Passports, Motorcycles & Bronchitis

What do these three things have in common?  Can’t guess the answer?  You mean it’s not obvious?  Hmmmm… well, I guess I’ll help you out.  The answer is: me.  The past two weeks have been quite trying.  When I woke up Monday morning, September 17th, I woke up to find that the bag that I keep my personal documents in, including my passport, had somehow fallen from where I had put in on my desk and into a 9-liter bucket of water.  Every night I fill the bucket up in the event that the water doesn’t work the next day.  Imagine my dread as I opened up the bag and find a completely waterlogged passport.  Waterlogged passports are no bueno.  In fact, they’re worthless.  I was absolutely sick to my stomach, namely because that’s the only government-issued identification I have in Senegal that proves that I’m an American citizen.  Fortunately I have photocopies of all the essential pages of my passport, ie: the photo ID page and all of my visas.  I’ll be able to replace the passport fairly easily, but getting a replacement visa from the Senegalese government might be another story.  The directors of the NGO that I work for know some pretty influential people in the government, so I’m hoping that someone can pull some strings for me so I can replace the visa.

The motorcycle.  Nope, I didn’t buy one.  They don’t sell the make or model that I like over here.  No, it’s a much less exciting story.  I was actually hit by a motorcycle as I was crossing the street to go to my Wolof class.  That was Tuesday, September 25.  I have no idea where he came from.  The road was absolutely clear when I started crossing.  But he hit me just as I was about to step up on the opposite curb.  Y’all are familiar with the phrase s/he won’t know what hit him?  Yep, that was me.  I had no idea what was happening.  I was upright one second, and then the next I felt this horrible pain in my left leg and I was staring up at the sky.  I rolled over and stood up (sort of).  My right sandal was hanging half way off of my foot, and I noticed that it was skinned up and bleeding pretty badly.  The motorcyclist was very concerned and I could tell that he felt terrible.  He had to have been going at least 25 mph.  I don’t know if he fell off the motorcycle or not.  It doesn’t seem like he did, but I didn’t pay much attention to him.  I was slightly more concerned about me – selfish, I know.  Amazingly enough I didn’t break my leg, and my head never touched the ground.  I had my backpack on and that provided some cushioning, and I’m so thankful that the fall didn’t break my computer.  That would have been quite devastating.  Another blessing was that I didn’t fall face-forward because if I had, I’d have certainly broken my nose or knocked out some teeth on the edge of sidewalk.  Instead I landed back and to the left (and fortunately out of the way of traffic).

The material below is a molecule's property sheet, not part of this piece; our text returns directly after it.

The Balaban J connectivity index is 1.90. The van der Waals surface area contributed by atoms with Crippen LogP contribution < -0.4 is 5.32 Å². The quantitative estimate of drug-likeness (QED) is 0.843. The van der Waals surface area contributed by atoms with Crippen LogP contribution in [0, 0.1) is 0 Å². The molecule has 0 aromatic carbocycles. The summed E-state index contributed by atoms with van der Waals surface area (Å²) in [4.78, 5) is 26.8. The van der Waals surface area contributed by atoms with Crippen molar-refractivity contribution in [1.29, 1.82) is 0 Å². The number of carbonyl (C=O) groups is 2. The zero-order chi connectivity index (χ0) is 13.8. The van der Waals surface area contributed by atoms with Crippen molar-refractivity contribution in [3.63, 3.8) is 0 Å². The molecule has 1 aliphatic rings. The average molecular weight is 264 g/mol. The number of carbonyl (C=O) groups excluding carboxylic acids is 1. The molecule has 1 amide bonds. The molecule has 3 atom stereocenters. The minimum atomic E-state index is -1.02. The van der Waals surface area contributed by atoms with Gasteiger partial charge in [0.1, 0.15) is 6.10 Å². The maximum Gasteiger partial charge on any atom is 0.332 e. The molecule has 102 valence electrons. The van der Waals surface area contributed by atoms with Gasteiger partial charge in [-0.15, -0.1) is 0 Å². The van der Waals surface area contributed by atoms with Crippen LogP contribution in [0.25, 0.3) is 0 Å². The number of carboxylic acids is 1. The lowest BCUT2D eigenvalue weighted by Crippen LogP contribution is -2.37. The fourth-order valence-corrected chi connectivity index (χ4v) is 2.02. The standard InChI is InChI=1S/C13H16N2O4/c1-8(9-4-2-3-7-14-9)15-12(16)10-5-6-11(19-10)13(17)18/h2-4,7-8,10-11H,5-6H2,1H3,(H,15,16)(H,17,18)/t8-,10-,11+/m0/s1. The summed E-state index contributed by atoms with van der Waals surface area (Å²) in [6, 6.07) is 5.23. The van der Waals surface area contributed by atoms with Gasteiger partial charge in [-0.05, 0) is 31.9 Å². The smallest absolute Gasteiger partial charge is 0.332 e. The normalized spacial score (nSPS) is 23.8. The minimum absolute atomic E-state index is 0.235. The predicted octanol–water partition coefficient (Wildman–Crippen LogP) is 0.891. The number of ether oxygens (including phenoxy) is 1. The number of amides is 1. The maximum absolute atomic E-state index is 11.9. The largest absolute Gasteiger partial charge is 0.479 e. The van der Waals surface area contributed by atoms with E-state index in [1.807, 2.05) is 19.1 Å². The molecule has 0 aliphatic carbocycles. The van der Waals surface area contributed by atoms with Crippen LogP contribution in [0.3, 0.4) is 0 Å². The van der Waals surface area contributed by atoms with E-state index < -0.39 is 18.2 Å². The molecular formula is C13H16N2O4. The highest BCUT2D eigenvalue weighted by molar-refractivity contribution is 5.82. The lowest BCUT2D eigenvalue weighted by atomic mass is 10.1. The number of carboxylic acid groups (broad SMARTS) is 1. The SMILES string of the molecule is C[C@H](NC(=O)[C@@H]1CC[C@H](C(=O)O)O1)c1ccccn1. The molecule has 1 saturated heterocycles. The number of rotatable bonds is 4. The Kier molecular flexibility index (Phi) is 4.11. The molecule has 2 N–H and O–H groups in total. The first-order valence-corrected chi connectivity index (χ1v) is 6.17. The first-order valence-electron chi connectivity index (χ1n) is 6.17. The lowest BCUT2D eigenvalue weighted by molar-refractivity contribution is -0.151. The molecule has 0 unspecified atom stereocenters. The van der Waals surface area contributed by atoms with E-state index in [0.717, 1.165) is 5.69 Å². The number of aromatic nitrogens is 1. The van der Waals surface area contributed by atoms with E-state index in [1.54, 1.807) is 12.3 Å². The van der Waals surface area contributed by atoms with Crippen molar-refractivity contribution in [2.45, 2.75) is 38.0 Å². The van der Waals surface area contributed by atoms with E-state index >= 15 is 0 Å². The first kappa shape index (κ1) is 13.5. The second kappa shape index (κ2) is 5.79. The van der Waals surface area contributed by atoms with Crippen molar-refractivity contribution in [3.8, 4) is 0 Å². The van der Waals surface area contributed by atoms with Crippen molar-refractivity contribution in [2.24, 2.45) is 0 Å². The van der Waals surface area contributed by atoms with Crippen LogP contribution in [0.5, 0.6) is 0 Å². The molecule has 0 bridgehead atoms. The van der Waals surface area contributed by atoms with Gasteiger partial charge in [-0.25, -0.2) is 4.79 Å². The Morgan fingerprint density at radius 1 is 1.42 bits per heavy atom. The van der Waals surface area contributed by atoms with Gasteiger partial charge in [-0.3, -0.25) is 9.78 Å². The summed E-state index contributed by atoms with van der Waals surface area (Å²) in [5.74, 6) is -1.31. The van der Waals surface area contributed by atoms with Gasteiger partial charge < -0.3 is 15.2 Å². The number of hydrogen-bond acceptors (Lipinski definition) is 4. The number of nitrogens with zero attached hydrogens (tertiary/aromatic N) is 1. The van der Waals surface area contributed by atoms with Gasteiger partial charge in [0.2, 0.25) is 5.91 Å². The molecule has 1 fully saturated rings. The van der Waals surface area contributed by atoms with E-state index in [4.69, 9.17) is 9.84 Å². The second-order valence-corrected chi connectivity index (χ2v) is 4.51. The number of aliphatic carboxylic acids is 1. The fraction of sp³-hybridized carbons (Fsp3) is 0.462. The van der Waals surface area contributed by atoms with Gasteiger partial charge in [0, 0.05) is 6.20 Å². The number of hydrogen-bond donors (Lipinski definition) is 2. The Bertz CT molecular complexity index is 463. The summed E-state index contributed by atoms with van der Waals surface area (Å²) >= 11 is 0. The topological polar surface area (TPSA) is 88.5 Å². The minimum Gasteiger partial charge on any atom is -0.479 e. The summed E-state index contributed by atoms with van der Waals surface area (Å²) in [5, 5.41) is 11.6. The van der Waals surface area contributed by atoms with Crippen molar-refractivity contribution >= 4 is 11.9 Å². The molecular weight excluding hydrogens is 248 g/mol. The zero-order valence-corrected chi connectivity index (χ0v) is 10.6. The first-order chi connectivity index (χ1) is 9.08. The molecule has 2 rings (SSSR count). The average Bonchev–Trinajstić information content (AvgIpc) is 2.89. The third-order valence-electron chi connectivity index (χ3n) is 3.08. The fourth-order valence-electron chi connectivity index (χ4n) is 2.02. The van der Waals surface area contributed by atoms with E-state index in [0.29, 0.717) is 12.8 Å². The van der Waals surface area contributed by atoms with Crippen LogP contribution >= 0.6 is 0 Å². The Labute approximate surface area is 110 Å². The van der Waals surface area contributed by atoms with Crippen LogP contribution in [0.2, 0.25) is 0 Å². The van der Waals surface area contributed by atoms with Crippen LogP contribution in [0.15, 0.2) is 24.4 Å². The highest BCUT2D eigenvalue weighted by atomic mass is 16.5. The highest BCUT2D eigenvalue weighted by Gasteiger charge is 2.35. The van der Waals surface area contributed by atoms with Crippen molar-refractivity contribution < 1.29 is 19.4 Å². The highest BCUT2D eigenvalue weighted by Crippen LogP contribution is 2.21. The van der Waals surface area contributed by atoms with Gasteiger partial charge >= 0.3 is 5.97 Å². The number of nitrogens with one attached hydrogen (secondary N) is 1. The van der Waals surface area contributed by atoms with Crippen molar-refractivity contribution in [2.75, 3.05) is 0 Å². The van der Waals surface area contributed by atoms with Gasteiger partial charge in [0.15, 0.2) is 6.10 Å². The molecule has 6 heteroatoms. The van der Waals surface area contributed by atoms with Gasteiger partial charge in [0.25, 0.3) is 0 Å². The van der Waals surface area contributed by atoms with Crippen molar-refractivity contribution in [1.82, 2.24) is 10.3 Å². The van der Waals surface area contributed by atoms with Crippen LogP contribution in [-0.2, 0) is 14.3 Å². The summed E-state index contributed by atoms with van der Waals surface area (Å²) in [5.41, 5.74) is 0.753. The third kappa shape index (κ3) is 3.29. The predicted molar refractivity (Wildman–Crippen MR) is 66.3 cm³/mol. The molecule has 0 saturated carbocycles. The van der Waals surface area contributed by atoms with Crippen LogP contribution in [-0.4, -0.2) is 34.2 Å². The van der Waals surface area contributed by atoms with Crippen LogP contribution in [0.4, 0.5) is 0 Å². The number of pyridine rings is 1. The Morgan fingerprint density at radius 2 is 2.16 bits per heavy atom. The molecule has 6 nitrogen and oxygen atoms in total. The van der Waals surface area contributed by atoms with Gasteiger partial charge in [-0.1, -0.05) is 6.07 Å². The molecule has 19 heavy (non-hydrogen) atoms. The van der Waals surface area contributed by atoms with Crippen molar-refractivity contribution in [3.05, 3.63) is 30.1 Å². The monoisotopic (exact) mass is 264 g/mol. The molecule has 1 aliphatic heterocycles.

I have a very nasty bruise on my left leg that starts right at the base of my foot and goes a third of the way up my leg and wraps around about half of the circumference of my ankle and calf.  The bruising starts at my heel and extends just a bit past my arch.  I still can’t believe that it’s not broken – I’ve always been able to bear my full weight, and it only hurts because of the swelling.  That’s where the tire hit me.  It hurts to walk normally on my right foot because of the fairly deep superficial wounds, and I pulled my hamstring really badly.  But other than those wounds and several sore ribs and muscles, I’m fine.  I literally walked away from the accident and continued on with my day.  Each day the pain has lessened, and I’m thankful for the people who have been praying for my complete recovery.

Lesson learned #1: always, always be aware of one’s surroundings and alert to danger.  Lesson learned #2: I was definitely watched over.  There was no logical reason why I was able to walk away from that without having to go to the hospital.  Considering the force with which that motorcycle hit me (not to mention that the full impact was absorbed by one leg), I should have a severely broken leg, a bad concussion, and a broken computer.

To finish off the unhappy three, I’ve been battling a severe case of bronchitis for about a week.  It started out as a normal head cold (that started 2 weeks ago), but it moved down into my chest and got much worse.  I think my bronchioles are inflamed due to Dakar’s poor air quality.  Many of the vehicles (particularly those used for public transportation) spew clouds of black exhaust, and there’s no way to escape it.  Breathing has been very difficult – and landing the way I did after the motorcycle hit me hasn’t helped.  I missed two days of work and a day of Wolof courses.  The Jones’ helped me find a doctor, so I had chest x-rays taken and he ordered some blood work, too.  After he got all of the results back he prescribed me 4 different types of very powerful antibiotics and anti-pulmonary inflammatories.  I’m on the mend now, so hopefully I won’t have any more heart-stopping moments for a long time.

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